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Mark J spent some time as a contractor in the Supply & Inventory division of a Big Government Agency. He helped with the coding efforts on an antiquated requisition system, although as he would come to find, his offers to help went unappreciated.

Ameprod game console, displaying a Pong game
By Wojciech Pędzich


A Dark Cloud Looming

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Buford was a contract developer working at a mid-sized financial firm. He had just wrapped up a lengthy project and was looking for something new to sink his teeth into. Tanner, the manager in his area, tasked him with moving their implementation of Jenkins into "this great new thing they call The Cloud."

Tanner recently returned from a conference with a bunch of swag from a company called PuffyCloud. They claimed to have the easiest cloud-based implementation of Jenkins in the business. "It's pretty much just a copy-paste job according to this whitepaper they gave me. Take a look, create some user stories, and have it done by the end of the next sprint," Tanner instructed.


The Hardcode to Success

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Rodrigo was but a simple software development intern eager to prove himself. He would always volunteer for the menial tasks that nobody else wanted to do. "Nobody else" mainly consisted of Justin, Rodrigo's supervisor. Justin wasn't a big fan of doing stuff so he was glad to have an intern that was ready and willing.

Justin got a request from the network administrators to create a system status application to interface with their servers. They wanted to receive alert emails every hour on the hour if anything on the servers had a conniption. If everything was ok, maintain radio silence. To do this, a simple app would need to be created to pass system health check results to Pushbullet, which would take care of sending the alerts. Rodrigo didn't even wait for Justin to finish. "I'll do it!"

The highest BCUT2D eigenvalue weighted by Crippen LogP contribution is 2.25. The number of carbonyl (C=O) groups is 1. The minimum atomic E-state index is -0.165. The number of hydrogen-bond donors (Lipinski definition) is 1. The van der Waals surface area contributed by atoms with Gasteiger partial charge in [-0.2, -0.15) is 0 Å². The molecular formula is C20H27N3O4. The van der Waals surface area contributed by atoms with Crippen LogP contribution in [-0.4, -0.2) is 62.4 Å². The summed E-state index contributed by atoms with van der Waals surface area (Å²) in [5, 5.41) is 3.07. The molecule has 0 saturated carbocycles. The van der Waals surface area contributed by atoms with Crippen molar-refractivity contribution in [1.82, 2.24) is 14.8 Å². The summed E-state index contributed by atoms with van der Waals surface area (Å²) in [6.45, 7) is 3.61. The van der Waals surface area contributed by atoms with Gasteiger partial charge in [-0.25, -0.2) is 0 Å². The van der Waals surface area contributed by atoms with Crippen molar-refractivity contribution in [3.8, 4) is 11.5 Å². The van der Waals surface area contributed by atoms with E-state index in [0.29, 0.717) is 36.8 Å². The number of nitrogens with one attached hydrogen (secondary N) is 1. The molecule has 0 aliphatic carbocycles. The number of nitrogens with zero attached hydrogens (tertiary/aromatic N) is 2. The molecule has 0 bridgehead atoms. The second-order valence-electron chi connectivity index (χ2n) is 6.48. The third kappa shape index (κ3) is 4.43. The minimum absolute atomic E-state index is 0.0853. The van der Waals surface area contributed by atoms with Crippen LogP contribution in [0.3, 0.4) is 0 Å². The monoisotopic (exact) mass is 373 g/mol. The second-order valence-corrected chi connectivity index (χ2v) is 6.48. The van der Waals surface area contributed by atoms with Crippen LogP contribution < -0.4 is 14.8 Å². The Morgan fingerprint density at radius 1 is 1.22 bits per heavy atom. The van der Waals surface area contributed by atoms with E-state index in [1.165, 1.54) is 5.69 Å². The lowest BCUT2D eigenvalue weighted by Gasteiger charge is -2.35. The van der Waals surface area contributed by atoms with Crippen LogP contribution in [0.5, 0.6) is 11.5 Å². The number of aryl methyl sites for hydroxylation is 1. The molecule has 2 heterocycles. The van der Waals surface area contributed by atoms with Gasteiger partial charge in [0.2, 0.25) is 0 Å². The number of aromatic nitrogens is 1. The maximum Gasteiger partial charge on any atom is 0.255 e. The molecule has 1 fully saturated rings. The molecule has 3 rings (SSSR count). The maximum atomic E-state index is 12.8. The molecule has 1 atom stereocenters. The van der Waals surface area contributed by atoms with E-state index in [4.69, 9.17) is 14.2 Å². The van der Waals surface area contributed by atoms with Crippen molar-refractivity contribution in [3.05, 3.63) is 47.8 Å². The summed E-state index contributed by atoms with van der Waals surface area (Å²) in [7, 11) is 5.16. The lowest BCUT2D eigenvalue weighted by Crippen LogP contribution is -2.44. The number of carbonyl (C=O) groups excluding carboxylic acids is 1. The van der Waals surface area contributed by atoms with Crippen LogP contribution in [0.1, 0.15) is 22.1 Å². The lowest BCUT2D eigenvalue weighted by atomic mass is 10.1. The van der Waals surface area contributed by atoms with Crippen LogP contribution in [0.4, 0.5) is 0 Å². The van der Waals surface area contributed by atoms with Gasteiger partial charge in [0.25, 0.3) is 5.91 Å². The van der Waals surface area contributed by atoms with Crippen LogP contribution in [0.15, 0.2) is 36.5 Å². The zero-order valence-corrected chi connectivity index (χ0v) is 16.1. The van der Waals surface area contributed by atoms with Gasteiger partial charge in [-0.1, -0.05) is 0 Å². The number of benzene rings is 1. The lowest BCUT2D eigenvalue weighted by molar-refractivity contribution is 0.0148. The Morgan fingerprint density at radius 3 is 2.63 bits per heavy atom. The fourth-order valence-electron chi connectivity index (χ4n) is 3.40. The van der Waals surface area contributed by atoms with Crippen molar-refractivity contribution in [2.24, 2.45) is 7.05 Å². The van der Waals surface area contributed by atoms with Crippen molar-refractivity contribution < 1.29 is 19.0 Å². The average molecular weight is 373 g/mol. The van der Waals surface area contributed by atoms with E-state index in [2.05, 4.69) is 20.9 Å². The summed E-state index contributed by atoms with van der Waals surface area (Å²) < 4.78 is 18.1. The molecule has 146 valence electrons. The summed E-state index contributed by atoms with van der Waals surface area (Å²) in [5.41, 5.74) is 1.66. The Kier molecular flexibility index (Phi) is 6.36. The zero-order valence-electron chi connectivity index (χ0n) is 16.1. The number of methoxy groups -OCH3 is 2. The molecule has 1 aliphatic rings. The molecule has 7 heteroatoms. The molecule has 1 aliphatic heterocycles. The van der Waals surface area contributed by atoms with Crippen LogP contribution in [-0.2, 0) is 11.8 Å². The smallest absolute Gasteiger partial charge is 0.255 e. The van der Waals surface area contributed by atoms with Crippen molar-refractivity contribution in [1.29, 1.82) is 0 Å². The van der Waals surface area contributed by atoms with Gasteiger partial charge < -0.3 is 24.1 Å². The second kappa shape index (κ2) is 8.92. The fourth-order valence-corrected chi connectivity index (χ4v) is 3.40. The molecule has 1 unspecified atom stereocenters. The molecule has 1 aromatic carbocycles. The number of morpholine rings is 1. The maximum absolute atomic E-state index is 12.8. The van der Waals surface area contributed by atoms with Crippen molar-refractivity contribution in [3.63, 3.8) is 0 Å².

SLA-p the Salesman

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A Service-Level Agreement (SLA) is meant to ensure customer issues receive the attention they deserve based on severity. It also protects the support company from having customers breathing down their neck for frivolous issues. All of the parameters are agreed upon in writing ahead of time and both sides know the expectations. That is, until a salesman starts to meddle and mess things up, as happened at the place Dominick worked for.

Dominick was a simple remote support tech who fixed things for clients well ahead of the SLA. On the rare occasion there was a priority 1 issue - something stopping anyone in the company from doing work - they had 24 hours to fix it before large monetary penalties would start to rack up. One Friday a priority 4 issue (5 business day SLA) came in from the CFO of a new client. The ticket was assigned to Dominick, who had higher priority work to do for other clients, so he decided it could wait until the following week.

Canon ir2270

Old Lennart

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Gustav's tech support job became a whole lot easier when remote support technology took off. Instead of having to slowly describe the remedy for a problem to a computer-illiterate twit, he could connect to their PC and fix it himself. The magical application known as TeamViewer was his new best friend.